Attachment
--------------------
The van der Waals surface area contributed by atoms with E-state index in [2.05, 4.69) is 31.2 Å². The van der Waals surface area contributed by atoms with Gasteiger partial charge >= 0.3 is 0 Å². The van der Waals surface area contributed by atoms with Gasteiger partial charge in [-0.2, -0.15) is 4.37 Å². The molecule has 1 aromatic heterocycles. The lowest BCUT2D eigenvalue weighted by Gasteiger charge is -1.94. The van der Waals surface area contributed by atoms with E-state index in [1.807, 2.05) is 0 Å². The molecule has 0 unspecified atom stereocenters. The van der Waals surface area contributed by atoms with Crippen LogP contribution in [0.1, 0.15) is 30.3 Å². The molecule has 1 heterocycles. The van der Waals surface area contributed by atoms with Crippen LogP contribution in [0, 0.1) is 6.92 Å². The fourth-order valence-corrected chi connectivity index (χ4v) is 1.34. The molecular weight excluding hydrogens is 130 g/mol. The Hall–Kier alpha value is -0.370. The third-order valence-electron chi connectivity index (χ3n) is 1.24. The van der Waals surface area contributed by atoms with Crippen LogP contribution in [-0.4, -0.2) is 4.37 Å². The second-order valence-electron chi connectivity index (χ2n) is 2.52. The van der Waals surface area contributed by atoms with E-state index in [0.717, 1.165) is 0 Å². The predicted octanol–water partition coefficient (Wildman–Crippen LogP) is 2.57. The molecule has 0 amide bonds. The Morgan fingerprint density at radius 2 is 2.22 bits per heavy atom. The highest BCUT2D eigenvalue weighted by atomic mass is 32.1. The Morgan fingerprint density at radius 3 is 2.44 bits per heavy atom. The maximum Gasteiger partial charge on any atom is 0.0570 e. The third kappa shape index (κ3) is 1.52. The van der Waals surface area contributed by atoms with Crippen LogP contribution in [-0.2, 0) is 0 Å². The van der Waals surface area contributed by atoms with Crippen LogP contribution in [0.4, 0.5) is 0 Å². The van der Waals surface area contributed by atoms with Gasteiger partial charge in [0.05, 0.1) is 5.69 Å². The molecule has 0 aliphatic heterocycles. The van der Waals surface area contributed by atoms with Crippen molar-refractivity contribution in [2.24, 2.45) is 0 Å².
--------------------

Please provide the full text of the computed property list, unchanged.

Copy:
The van der Waals surface area contributed by atoms with E-state index in [2.05, 4.69) is 31.2 Å². The van der Waals surface area contributed by atoms with Gasteiger partial charge >= 0.3 is 0 Å². The van der Waals surface area contributed by atoms with Gasteiger partial charge in [-0.2, -0.15) is 4.37 Å². The molecule has 1 aromatic heterocycles. The lowest BCUT2D eigenvalue weighted by Gasteiger charge is -1.94. The van der Waals surface area contributed by atoms with E-state index in [1.807, 2.05) is 0 Å². The molecule has 0 unspecified atom stereocenters. The van der Waals surface area contributed by atoms with Crippen LogP contribution in [0.1, 0.15) is 30.3 Å². The molecule has 1 heterocycles. The van der Waals surface area contributed by atoms with Crippen LogP contribution in [0, 0.1) is 6.92 Å². The fourth-order valence-corrected chi connectivity index (χ4v) is 1.34. The molecular weight excluding hydrogens is 130 g/mol. The Hall–Kier alpha value is -0.370. The third-order valence-electron chi connectivity index (χ3n) is 1.24. The van der Waals surface area contributed by atoms with Crippen LogP contribution in [-0.4, -0.2) is 4.37 Å². The second-order valence-electron chi connectivity index (χ2n) is 2.52. The van der Waals surface area contributed by atoms with E-state index in [0.717, 1.165) is 0 Å². The predicted octanol–water partition coefficient (Wildman–Crippen LogP) is 2.57. The molecule has 0 amide bonds. The Morgan fingerprint density at radius 2 is 2.22 bits per heavy atom. The highest BCUT2D eigenvalue weighted by atomic mass is 32.1. The Morgan fingerprint density at radius 3 is 2.44 bits per heavy atom. The maximum Gasteiger partial charge on any atom is 0.0570 e. The third kappa shape index (κ3) is 1.52. The van der Waals surface area contributed by atoms with Crippen LogP contribution in [-0.2, 0) is 0 Å². The van der Waals surface area contributed by atoms with Crippen LogP contribution in [0.4, 0.5) is 0 Å². The van der Waals surface area contributed by atoms with Gasteiger partial charge in [0.05, 0.1) is 5.69 Å². The molecule has 0 aliphatic heterocycles. The van der Waals surface area contributed by atoms with Crippen molar-refractivity contribution in [2.24, 2.45) is 0 Å².